Legislation Increases Access To Fruits, Veggies

Sep 29, 2015
Originally published on September 29, 2015 12:38 pm

It’s Saturday morning and despite the rain, a handful of merchants chats and bobs to the music at the Frenchtown Heritage Market in Tallahassee. The market has a central location where people using food stamps, now called SNAP Benefits, can cash them in for brightly colored plastic tokens to spend on produce. Jim Bellamy heads up the market. He leads me to a central table where Darci Washington is wait with a silver cash box.

“So you just come in, you swipe your card down and put in your pin number and put in $10. So we give you $10 and you get an extra $10 so we give you $20,” Washington says while counting out the tokens.

The French Town Heritage Market is part of a program that lets SNAP users stretch their dollar by doubling the amount they can spend. So under Washington’s example, someone who wants to spend $10 of their snap dollars would get $20 in buying power. Bellamy says it’s a great way to support members of the community who struggle to access fresh fruits and vegetables and it also helps to support the growers in the community. But despite the deal, Bellamy says attendance at the market isn’t growing as quickly as one might hope.

“Not yet. For several reasons. One is that a lot of people don’t know about it. The other thing is that this whole process is something that’s new to people. Especially in this area. You know if you live in New York or D.C. people go to the market. People here don’t go to the market,” Bellamy says.

Rep. Reggie Fullwood (D-Jacksonville) has a bill he hopes will help with that, by making it even more common to see food stamps, or EBT cards accepted at farmer’s markets.

“This kind of sets the framework to make it an easier process. And again, you know, some farmers markets are using it, allow it, and some don’t. Hopefully this bill will kind of set the framework to say all farmers markets have the ability to do it,” Fullwood says.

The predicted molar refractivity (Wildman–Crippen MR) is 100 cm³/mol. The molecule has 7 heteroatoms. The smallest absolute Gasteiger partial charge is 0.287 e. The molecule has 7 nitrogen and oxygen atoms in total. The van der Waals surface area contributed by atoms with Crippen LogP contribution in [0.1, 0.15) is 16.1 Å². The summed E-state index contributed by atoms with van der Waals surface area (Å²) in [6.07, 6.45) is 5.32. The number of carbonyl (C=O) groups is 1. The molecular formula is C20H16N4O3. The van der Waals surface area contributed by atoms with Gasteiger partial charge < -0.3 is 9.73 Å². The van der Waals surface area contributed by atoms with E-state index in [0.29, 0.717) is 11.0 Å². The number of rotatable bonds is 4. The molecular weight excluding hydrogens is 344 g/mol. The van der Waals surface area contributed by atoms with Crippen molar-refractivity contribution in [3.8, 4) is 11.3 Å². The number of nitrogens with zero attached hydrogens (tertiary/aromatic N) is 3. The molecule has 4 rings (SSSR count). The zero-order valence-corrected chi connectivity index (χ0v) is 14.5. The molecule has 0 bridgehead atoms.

Fullwood says the goal is to encourage healthier eating habits.

"You know one of the challenges that we see in low income communities is that there are these food deserts with a lack of fresh vegetables and healthy items in stores. Often times folks are shopping at convenience stores or just stores that don’t have a wide variety of fresh foods that contribute to healthy eating,” Fullwood says.

And Fullwood isn’t the only lawmaker with a bill aimed at tackling food deserts. Rep. David Santiago (R-Deltona) is filing a bill that would provide grants and loans to small grocery stores moving into food desserts.

“So we’re trying to lure them and help them going into area that we’re trying to target. So there’s a financial incentive there for entrepreneurs to go into areas that we want to tap into,” Santiago says.

Santiago says it’s a win-win for businesses and those in the state who are under served. And he says it could lead to job creation. Though he does admit the financial aspect of the bill could be a significant hurdle. Meanwhile, Fullwood says he’s feeling good about his bill. He says he's filed it several times before and claims it has never gotten a “no,” vote, but hasn’t been given enough priority to makes its way through both chambers.

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